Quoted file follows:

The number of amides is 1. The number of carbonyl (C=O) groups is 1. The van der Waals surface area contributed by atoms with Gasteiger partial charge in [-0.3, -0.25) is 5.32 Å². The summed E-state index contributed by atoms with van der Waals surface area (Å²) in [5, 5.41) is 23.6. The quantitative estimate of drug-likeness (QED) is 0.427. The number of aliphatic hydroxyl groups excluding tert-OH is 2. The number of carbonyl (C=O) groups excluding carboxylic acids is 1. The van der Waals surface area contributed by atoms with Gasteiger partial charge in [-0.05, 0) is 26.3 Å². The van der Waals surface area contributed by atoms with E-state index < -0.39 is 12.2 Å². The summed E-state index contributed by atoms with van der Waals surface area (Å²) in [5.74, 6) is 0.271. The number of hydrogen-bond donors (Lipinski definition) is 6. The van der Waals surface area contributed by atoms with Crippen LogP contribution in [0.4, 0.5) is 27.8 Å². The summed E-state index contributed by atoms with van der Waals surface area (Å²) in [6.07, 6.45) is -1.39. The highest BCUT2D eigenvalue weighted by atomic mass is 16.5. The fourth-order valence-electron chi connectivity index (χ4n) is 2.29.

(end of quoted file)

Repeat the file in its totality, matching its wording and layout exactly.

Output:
The number of amides is 1. The number of carbonyl (C=O) groups is 1. The van der Waals surface area contributed by atoms with Gasteiger partial charge in [-0.3, -0.25) is 5.32 Å². The summed E-state index contributed by atoms with van der Waals surface area (Å²) in [5, 5.41) is 23.6. The quantitative estimate of drug-likeness (QED) is 0.427. The number of aliphatic hydroxyl groups excluding tert-OH is 2. The number of carbonyl (C=O) groups excluding carboxylic acids is 1. The van der Waals surface area contributed by atoms with Gasteiger partial charge in [-0.05, 0) is 26.3 Å². The van der Waals surface area contributed by atoms with E-state index < -0.39 is 12.2 Å². The summed E-state index contributed by atoms with van der Waals surface area (Å²) in [5.74, 6) is 0.271. The number of hydrogen-bond donors (Lipinski definition) is 6. The van der Waals surface area contributed by atoms with Crippen LogP contribution in [0.4, 0.5) is 27.8 Å². The summed E-state index contributed by atoms with van der Waals surface area (Å²) in [6.07, 6.45) is -1.39. The highest BCUT2D eigenvalue weighted by atomic mass is 16.5. The fourth-order valence-electron chi connectivity index (χ4n) is 2.29.